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January 13, 2007



The first third or so of the race distinctions book is interesting reading. Apparently the legal concept of a suspect classification hadn't been invented yet. This paragraph amused me:

In 1900, a Reverend Mr. Upton delivered a temperance address near New Orleans. The reporters, desiring to be complimentary, referred to him as a "cultured gentleman." In the transmission of the dispatch by wire to the New Orleans paper, the phrase was, by mistake, changed to "colored gentleman." The Times-Democrat of that city, unwilling to refer to a member of the Negro race as a "colored gentleman," changed it to "Negro," and that was the word finally printed in the report. As soon as he learned of the mistake, the editor of the paper duly retracted and apologized. But Mr. Upton, not appeased, brought a suit for libel and recovered fifty dollars damages.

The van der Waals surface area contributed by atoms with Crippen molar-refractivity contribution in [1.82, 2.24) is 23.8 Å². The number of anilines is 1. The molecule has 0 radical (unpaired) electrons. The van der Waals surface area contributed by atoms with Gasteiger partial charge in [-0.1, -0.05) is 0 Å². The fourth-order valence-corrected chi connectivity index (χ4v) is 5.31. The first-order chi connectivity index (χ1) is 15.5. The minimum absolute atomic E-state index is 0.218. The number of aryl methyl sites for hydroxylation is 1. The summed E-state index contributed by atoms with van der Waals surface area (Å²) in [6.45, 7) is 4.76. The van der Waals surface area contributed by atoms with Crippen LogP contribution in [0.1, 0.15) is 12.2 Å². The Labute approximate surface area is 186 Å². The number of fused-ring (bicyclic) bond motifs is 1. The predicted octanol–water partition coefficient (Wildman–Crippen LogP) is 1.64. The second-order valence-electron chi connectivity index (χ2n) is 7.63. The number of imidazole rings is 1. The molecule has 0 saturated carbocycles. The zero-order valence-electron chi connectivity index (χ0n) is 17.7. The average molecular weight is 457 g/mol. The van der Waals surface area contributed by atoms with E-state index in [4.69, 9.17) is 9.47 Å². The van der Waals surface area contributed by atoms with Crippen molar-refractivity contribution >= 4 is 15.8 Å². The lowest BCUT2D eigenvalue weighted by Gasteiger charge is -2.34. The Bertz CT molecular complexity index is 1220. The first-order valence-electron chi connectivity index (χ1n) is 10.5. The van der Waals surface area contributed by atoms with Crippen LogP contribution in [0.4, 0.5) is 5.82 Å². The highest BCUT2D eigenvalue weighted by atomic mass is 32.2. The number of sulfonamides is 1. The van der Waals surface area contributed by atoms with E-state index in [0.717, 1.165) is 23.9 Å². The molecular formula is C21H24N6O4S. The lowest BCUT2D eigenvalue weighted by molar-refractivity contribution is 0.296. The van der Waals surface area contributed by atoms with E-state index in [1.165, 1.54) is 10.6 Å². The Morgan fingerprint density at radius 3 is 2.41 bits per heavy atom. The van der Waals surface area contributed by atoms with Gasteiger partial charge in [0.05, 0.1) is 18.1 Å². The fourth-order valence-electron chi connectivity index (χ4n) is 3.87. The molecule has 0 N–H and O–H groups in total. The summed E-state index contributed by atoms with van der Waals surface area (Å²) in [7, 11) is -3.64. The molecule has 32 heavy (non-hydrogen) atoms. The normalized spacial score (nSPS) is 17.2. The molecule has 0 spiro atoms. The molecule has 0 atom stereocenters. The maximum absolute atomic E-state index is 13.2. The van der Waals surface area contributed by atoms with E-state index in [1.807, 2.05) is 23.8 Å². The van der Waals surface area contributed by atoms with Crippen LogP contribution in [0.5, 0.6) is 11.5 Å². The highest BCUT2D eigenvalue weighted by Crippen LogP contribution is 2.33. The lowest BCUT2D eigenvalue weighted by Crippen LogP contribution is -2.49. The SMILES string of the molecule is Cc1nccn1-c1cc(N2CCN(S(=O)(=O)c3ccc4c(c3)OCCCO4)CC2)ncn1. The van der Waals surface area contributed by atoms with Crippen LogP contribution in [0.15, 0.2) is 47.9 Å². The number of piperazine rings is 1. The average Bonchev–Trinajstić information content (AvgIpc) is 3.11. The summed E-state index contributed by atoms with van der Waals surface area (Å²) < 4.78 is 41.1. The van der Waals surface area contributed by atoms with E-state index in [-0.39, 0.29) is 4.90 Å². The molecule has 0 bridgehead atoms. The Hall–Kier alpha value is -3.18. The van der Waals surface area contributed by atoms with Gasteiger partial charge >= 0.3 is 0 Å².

(Reminds me of the "back in the African-American" incident.)

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